Regardless of the various blends or preblends of the present invention, the rubber component can be cured, preferably by dynamic vulcanization, at any step of preparation during the preparation of the final multiple component thermoplastic elastomer composition. For example, when two blends are separately made, e.g., one containing a high melting point thermoplastic polymer and the other one a polyolefin thermoplastic polymer, each blend can be dynamically vulcanized separately and then subsequently blended together. Alternatively, these two different blends can be blended together and then the rubber therein dynamically vulcanized. It should thus be apparent that the present invention is not only applicable with regard to forming a large number of different thermoplastic-rubber preblends or final blends, but that the curing of the rubber therein can generally occur at any stage. A highly preferred final blend is a cured non-polar rubber such as a halogenated copolymer of isobutylene and methyl styrene and a cured polar rubber with one or more high melting thermoplastic polymers such as nylon or polyester.

Conventional curing or vulcanizing agents appropriate for the rubber can be utilized to cure the polar and/or non-polar rubbers of the present invention. Examples include sulfur and sulfur vulcanizing agents; various organic peroxides such as benzoyl peroxide, dicumyl peroxide, 2,5 dimethyl-2,5 di (tertbutylperoxy) hexane, and 2,2'-bis (tertbutylperoxy) diisopropyl benzene; hydrosilation curing agents; metal oxides such as zinc oxide or magnesium oxide; co-curing agents such as various maleimides; and the like; all as set forth in U.S. Pat. No. 5,073,597, hereby fully incorporated by reference. Moreover, various phenolic resins known to the art and to the literature can be utilized, as well as various phenol-formaldehyde resins as set forth in "The Chemistry of Phenol-Formaldehyde Resin Vulcanization of EPDM: Part I. Evidence for Methylene Crosslinks," by Martin Van Duin and Aniko Souphanthong, Rubber Chemistry and Technology, vol. 68, pp 717-727, 1995, hereby fully incorporated by reference.

It has also been found that certain hindered amines which generally can be utilized as polymeric light stabilizers unexpectedly function as a curing agent for halobutyl rubbers. Such a class of curatives include Chimassorb 944LD, which has the Chemical Abstract service name of N,N'bis(2,2,6,6-Tetramethyl-4-piperidinyl)-1,6-hexane-diamine, polymer with 2,4,6-trichloro 1,3,5-triazine and 2,4,4-trimethyl-1,2-pentamine.

The amount of the curing agent will generally vary depending upon the type utilized and especially the desired degree of cure, as is well recognized in the art. For example, the amount of sulfur is generally from about 1 to 5, and preferably from about 2 to about 3 parts by weight per 100 parts by weight of the rubber. The amount of the peroxide curing agent is generally from about 0.1 to about 2.0 parts by weight, the amount of the phenolic curing resin is generally from about 2 to about 10 parts by weight, and the amount of the hindered amine is from about 0.1 to about 2 parts by weight, all based upon 100 parts by weight of the polar or non-polar rubber.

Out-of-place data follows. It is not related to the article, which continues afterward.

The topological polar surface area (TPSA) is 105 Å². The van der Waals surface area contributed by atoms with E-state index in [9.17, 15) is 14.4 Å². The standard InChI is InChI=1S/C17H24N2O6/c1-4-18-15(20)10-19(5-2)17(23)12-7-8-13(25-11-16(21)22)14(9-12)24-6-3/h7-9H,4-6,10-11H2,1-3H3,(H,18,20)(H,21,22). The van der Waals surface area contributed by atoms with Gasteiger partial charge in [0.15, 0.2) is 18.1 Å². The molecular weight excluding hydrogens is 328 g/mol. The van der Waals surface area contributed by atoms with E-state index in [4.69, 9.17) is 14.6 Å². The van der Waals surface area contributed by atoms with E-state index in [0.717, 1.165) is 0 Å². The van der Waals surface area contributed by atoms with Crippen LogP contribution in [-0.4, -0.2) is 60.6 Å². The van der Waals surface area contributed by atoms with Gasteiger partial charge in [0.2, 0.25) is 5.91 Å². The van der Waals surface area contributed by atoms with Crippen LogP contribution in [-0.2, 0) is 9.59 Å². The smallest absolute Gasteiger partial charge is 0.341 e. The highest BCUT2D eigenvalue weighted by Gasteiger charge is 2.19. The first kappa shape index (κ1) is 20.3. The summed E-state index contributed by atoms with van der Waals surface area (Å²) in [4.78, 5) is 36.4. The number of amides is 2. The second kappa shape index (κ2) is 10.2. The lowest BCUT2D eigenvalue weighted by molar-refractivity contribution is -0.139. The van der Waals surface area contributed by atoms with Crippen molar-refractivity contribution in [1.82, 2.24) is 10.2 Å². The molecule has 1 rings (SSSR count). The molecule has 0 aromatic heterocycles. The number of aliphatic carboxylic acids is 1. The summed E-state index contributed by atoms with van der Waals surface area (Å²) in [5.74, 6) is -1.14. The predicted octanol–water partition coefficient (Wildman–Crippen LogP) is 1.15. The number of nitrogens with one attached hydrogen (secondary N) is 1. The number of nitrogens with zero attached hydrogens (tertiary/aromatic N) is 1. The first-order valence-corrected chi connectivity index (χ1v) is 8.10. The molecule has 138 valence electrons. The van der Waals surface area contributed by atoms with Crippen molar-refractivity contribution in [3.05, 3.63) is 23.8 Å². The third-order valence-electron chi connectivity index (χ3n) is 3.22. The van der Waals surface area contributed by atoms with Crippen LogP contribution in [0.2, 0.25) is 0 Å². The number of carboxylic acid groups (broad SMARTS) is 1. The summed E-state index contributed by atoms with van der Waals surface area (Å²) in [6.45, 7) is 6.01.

Whenever a halogenated butyl rubber is utilized or any halogenated rubber, small amounts of an alkaline earth oxide compound such as magnesium oxide is utilized in an amount of about 3 parts by weight or less, and desirably about 2 parts by weight or less for every 100 parts by weight of the halogenated rubber to act as a scavenger of hydrogen halides. Conventional catalysts (accelerators) can also be utilized such as those known to the art and to the literature. For example, suitable amounts of various Freidel Crafts catalysts can be utilized such as stannous chloride, salicylic acid, para-toluene sulfonic acid, zinc chloride, and the like.

The amount of the curative and accelerators are such that a degree of cure, that is, at least 90%, desirably at least 95 or 96%, preferably at least 97% or 98% of the curable rubber is nonextractable in a suitable solvent for the particular rubber at 23° C. Suitable solvents include xylene, cyclohexane, acetone, hexane, toluene, and the like.

The various blends or compositions of the present invention can contain various additives in conventional or suitable amounts. For example, various reinforcing agents or fillers such as clay, silica, talc, zinc oxide, and the like can be utilized. Moreover, various colorants or pigments such as titanium dioxide, carbon black, etc. can also be used. Other additives include various antioxidants, various ultraviolet light stabilizers such as various hindered amines, various stabilizers, various processing oils, various lubricants, for example, oleamide, various anti-static agents, various waxes, various flame retardants, various plasticizers, and various other additives known to the art.